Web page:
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Facial Asymmetry Correction Surgery Effective in Relieving Jaw Joint Pain Syndrome

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Jaw joint pain, or clinically known as temporomandibular disorder (TMD), affects the jaw muscles and joints. The known prevalence of TMDs is around 5 percent to 12 percent in the general population globally. TMD patients will experience discomfort or even pain at jaw joint areas when they eat, talk or open their mouths. TMDs are known to be associated with depression and mood disorders.

In a recent study, an Oral and Maxillofacial Surgery (OMFS) research team at the Faculty of Dentistry of the University of Hong Kong (HKU) revealed that jaw asymmetry is likely to be a causative factor of jaw joint pain and that surgical correction of facial asymmetry is effective in improving or even curing patients suffering from jaw joint pain.

The research team led by Clinical Associate Professor in OMFS Dr. Mike YY Leung, with Dr. Aileen Toh as co-investigator, has published the findings in an article titled "Mandibular asymmetry as a possible etiopathologic factor in temporomandibular disorder: a prospective cohort of 134 patients" in the academic journal Clinical Oral Investigations.

Facial asymmetry can be a result of the difference in jaws' growth rate or caused by trauma. Patients with facial asymmetry will see a difference in the length of the left and right side of the jaws, which result in a deviated face as well as a shifted bite. The asymmetric face not only affects the facial appearance of the individual but also hinders the eating or speech function and lowers the patient's self-esteem.

Jaw correction surgery, or orthognathic surgery, is the surgical treatment for patients with dentofacial deformities including facial asymmetry. In the surgery, the deformed jaws are surgically corrected in a planned and normalized position so as to improve the patient's masticatory and speech function, as well as symmetry and facial profile. It is a routine procedure performed by OMFS surgeons and will usually take three to six weeks to recover.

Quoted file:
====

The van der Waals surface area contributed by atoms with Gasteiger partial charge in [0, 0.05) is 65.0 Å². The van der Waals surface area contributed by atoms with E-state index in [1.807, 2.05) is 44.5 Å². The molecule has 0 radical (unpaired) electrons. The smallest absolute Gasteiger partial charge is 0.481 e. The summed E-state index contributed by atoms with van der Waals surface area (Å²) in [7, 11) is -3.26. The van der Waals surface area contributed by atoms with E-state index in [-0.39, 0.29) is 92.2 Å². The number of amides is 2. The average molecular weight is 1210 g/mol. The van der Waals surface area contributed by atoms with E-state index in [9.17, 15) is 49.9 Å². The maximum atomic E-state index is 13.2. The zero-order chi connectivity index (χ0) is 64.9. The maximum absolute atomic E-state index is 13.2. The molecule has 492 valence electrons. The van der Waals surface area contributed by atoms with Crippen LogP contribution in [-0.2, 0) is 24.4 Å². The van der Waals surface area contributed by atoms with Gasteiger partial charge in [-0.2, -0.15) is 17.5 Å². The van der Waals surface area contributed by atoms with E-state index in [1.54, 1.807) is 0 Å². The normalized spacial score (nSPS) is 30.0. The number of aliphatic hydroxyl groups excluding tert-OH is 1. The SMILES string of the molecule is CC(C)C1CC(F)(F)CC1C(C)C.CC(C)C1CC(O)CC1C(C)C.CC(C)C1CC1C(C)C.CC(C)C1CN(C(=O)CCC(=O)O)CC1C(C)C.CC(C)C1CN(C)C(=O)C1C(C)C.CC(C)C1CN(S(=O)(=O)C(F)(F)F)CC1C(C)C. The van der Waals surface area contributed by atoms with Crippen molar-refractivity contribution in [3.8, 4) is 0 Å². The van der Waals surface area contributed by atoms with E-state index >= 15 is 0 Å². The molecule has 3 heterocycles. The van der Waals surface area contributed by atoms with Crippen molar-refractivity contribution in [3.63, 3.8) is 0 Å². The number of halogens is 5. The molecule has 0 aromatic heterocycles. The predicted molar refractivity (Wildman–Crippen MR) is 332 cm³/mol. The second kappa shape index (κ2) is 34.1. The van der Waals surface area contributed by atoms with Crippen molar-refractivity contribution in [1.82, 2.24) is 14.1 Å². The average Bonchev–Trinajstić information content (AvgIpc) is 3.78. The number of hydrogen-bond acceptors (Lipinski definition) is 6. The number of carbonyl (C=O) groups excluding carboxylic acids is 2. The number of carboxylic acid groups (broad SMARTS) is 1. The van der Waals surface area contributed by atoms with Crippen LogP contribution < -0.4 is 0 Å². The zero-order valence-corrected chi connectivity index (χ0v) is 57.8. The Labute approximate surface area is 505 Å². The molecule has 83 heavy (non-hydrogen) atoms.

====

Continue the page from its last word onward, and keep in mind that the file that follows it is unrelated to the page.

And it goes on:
In the study, Dr. Leung's team investigated the prevalence of TMDs in 134 patients. Among them, 82 were with facial asymmetry while 52 with other facial deformities without asymmetry.

It was found that the prevalence of TMD in patients with facial asymmetry was 67.1 percent, which was significantly higher than those without (40.4 percent). Of these patients with facial asymmetry, 78.2 percent are presented with temporomandibular joint (the joint which connects the lower jaw to the skull) (TMJ) disk displacement with reduction, 34.5 percent have myalgia (muscle pain), and 20 percent have arthralgia (joint pain)(Note 1). The study shows that patients with dentofacial deformity, in particular facial asymmetry, are much more likely to suffer from TMD than individuals without such deformity.

Since the result suggests TMD could be caused by facial asymmetry, the research team further investigated the effect of orthognathic surgery to correct facial asymmetry and the prevalence of TMD. It was found that the prevalence of TMD in patients with facial asymmetry who underwent jaw correction surgery has reduced by 58.3 percent at six months after the surgery. The finding indicates that surgical correction of facial asymmetry is effective in improving or even curing TMD in these patients.

"We believe patients with facial asymmetry have an imbalanced force to the jaw joints and the masticatory muscles. This may induce chronic trauma to the TMJ and the musculature system in the long-term, which explained the high prevalence of TMD-related symptoms including pain and limited mouth opening in this group." Dr. Aileen Toh said.

"The surgical correction of facial asymmetry allows a normalized masticatory function and a corrected bite, and now we prove it also helps in treating TMDs. Many people misunderstood orthognathic surgery is for aesthetic reasons, in fact, the correction of a facial deformity improves the sufferer's function as well as reduces pain symptoms as a consequence of TMDs." Dr. Mike Leung added.

The research team will further look into the long-term effect of the surgical treatment on TMD and if any relapse will occur.

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Schedule24 Sep 2023